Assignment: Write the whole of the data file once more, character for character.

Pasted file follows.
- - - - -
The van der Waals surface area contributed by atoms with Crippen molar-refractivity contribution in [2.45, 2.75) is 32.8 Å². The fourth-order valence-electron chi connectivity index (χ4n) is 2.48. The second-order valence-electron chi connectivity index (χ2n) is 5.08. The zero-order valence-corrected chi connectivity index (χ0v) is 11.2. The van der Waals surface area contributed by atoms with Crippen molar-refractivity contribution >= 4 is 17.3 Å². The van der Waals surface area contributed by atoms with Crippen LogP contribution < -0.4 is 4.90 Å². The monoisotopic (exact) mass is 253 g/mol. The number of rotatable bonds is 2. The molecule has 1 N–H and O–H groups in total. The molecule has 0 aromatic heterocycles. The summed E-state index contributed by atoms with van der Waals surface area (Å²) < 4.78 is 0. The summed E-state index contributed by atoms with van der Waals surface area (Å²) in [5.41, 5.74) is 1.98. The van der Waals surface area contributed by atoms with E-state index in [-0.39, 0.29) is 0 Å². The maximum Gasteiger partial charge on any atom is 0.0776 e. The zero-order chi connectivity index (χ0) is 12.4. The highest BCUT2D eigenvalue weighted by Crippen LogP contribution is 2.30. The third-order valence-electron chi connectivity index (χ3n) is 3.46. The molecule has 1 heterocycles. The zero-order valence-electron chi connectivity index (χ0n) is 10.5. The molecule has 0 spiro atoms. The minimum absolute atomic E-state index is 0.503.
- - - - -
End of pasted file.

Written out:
The van der Waals surface area contributed by atoms with Crippen molar-refractivity contribution in [2.45, 2.75) is 32.8 Å². The fourth-order valence-electron chi connectivity index (χ4n) is 2.48. The second-order valence-electron chi connectivity index (χ2n) is 5.08. The zero-order valence-corrected chi connectivity index (χ0v) is 11.2. The van der Waals surface area contributed by atoms with Crippen molar-refractivity contribution >= 4 is 17.3 Å². The van der Waals surface area contributed by atoms with Crippen LogP contribution < -0.4 is 4.90 Å². The monoisotopic (exact) mass is 253 g/mol. The number of rotatable bonds is 2. The molecule has 1 N–H and O–H groups in total. The molecule has 0 aromatic heterocycles. The summed E-state index contributed by atoms with van der Waals surface area (Å²) < 4.78 is 0. The summed E-state index contributed by atoms with van der Waals surface area (Å²) in [5.41, 5.74) is 1.98. The van der Waals surface area contributed by atoms with E-state index in [-0.39, 0.29) is 0 Å². The maximum Gasteiger partial charge on any atom is 0.0776 e. The zero-order chi connectivity index (χ0) is 12.4. The highest BCUT2D eigenvalue weighted by Crippen LogP contribution is 2.30. The third-order valence-electron chi connectivity index (χ3n) is 3.46. The molecule has 1 heterocycles. The zero-order valence-electron chi connectivity index (χ0n) is 10.5. The molecule has 0 spiro atoms. The minimum absolute atomic E-state index is 0.503.